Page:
Photo by Ferenc Almasi on Unsplash

Javascript: What Are New Things In It?

Trouble with symbols?

Have you seen Symbol() in JavaScript? Probably yes or probably not, but there is a reason to include it after ES6. Symbol actually returns a unique “key” for every time call it. Suppose you have an e-commerce application. Your users need to add products to the cart. If you give every product an unique identity like “BHG7980” then it will never create a clash with other products which previously used to create problems with “name” and also “id”.

If you add a constructor to your product and pass it through a Symbol then it will create an unique identity for every product which will help JavaScript Robots to arrange the products properly.

Symbol('foo') === Symbol('foo') // false

it will return false because the first one has a unique identity so the name will not match further.

Why Object needs “this”?

In your object constructor, when you create a variable, you have to pass it with “this”. The question is, when we use to write without OOP, then we just assigned the var userName = “Ronaldo” and used it just like […userName] and so on. Why “this”? The answer is, in constructor we used to pass a lot of constructors with the same structure so the JavaScript Robot could not detect which constructor will it follow. That’s why we use this.userName from a particular object.

const person = {
firstName: “John”,
lastName : “Doe”,
fullName : ()=> {
console.log(this.firstName + “ “ + this.lastName);

Saw The New Date Magic?

After the OOP in JavaScript, new Date() is a new addition which shows the real time event. But we can make simple digital clock with setInterval.

document.setInterval(new date(), 1000) // 7:53:22 PM

it will change the time after every one second so it will run like a digital clock on your window.

Do We Use Event Loop?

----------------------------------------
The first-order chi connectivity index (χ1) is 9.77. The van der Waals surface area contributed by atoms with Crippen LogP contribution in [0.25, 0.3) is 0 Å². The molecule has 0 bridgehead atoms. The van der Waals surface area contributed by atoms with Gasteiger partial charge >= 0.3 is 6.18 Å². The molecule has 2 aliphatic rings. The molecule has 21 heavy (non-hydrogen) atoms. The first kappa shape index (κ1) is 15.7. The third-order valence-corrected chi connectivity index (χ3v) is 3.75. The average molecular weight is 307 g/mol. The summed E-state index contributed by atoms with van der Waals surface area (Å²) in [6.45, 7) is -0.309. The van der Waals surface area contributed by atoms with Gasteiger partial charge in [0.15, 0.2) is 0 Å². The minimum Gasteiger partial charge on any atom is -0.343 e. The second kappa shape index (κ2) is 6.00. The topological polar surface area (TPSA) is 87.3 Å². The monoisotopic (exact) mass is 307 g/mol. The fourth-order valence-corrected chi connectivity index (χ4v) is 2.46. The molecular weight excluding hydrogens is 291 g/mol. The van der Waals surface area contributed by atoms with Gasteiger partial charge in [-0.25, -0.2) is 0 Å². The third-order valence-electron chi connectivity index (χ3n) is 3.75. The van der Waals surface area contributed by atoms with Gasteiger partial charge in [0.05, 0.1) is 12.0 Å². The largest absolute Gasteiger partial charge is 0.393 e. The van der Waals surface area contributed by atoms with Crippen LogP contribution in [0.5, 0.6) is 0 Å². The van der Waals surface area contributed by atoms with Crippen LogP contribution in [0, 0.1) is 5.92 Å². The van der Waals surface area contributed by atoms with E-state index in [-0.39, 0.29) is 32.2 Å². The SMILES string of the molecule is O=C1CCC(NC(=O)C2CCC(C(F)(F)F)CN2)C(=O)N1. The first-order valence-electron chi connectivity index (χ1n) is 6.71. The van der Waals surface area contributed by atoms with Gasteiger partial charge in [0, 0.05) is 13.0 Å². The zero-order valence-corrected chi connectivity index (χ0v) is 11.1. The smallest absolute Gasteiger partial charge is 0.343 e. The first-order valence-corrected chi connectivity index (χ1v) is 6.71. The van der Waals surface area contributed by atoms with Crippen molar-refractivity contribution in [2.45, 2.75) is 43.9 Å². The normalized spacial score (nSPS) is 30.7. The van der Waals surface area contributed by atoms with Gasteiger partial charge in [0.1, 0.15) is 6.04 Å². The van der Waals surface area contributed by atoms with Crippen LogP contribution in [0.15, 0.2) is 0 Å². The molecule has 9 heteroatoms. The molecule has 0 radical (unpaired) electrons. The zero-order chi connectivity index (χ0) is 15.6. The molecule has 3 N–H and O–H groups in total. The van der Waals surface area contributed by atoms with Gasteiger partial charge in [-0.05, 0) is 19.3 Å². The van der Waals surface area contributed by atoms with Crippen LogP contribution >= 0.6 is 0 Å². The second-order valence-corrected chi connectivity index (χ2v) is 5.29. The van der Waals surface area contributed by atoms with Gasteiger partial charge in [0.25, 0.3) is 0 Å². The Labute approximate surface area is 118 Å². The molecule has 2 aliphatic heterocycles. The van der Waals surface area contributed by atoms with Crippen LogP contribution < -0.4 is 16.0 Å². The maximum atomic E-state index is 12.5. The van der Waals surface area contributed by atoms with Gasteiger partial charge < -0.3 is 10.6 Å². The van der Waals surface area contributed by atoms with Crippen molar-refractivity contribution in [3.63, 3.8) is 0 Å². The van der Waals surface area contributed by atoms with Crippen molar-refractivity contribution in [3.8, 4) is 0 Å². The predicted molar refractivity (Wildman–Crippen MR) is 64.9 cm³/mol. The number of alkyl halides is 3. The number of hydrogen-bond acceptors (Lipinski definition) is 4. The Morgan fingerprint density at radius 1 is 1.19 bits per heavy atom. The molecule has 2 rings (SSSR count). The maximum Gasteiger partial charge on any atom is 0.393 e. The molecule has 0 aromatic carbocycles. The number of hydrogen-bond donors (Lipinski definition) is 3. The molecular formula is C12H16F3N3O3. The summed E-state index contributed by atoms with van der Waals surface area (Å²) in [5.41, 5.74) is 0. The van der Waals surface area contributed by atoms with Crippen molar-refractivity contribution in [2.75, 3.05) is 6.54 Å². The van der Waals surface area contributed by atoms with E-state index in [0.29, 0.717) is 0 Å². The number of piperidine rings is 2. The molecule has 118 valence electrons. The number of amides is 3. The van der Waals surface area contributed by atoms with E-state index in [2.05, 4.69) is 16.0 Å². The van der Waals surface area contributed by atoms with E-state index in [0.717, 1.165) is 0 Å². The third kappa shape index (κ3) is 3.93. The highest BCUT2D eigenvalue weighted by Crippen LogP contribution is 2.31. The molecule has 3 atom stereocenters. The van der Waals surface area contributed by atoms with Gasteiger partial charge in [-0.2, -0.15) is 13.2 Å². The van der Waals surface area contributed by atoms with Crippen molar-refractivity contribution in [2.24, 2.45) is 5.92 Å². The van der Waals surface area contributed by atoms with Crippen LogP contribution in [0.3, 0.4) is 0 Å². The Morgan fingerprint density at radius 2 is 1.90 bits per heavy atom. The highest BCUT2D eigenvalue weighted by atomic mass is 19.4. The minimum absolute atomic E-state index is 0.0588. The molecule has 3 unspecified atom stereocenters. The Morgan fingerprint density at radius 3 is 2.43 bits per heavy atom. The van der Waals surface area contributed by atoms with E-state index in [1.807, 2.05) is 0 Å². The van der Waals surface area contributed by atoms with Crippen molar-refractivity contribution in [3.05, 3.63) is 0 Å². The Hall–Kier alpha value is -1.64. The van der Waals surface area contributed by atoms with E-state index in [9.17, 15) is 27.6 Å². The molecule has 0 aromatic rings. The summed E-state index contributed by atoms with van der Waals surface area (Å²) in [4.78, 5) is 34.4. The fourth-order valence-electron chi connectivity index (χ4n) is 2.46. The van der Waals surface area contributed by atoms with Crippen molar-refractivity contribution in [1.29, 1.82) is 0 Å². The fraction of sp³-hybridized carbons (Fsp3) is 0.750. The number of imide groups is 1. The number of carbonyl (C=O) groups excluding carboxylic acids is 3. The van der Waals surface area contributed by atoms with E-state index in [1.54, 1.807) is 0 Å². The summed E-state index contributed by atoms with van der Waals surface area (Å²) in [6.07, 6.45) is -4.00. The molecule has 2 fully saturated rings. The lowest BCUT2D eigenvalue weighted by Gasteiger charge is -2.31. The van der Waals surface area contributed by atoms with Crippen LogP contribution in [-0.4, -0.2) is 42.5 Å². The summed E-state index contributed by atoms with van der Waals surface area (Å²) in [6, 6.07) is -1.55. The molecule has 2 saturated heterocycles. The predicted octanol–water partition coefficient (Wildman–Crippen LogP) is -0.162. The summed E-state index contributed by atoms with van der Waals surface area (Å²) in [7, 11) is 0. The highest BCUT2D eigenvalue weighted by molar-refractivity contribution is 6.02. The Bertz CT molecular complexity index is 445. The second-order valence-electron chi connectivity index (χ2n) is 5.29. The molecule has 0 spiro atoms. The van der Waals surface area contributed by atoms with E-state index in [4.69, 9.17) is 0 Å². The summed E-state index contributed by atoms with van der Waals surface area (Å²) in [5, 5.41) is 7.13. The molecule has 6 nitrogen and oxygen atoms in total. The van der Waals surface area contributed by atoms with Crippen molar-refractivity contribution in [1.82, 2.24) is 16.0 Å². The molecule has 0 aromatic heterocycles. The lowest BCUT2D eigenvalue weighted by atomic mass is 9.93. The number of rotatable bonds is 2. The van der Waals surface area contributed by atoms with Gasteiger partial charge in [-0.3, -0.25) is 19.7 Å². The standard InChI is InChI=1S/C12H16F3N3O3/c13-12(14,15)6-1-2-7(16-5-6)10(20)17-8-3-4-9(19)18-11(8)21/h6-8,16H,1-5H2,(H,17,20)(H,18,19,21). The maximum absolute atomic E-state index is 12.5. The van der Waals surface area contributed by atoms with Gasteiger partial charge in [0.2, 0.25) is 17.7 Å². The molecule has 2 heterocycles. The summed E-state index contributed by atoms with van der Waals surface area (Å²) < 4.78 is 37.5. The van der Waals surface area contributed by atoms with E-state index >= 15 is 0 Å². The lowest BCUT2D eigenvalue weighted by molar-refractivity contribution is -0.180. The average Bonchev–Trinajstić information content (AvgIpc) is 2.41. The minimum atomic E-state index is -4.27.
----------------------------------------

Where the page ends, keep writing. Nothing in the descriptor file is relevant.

The answer is Yes. But when? Every time! What? Haha..Do you use Asynchronous method in JavaScript? Yes, for every API call. Then what actually happens in an API? How it actually get data from an url? This is where event looping comes in to play.

Every JavaScript API call is asynchronous. It means it will keep on a side the idea of single-thread and start to think like a multi-thread.

Suppose you are using setTimeOut() and called an API to do something. What you are commanding from your application, it is a “call stack”, a call stack calls the browser APIs, then it searches for data. it prepares the data, then it enqueues the data to event-loop then the data comes to our fetch().then(res => res)

Do Cross Browser Compatibility effects JavaScript engine?

The answer is no ( please don’t talk about IE :-P ). Cross Browser Compatibility only issues the design now a days. If you are using flex, grid to CSS, you will see that you have a nice design in Mozilla but through checking it Chrome it looks like hell. It is not your fault, it is actually the internal design frame work incompatibility. It means they all don’t use the same Design Framework.

But the V8 engine, the SpiderMonkey, the Chakra all are commonly try to use same type of functionality with their browser experience.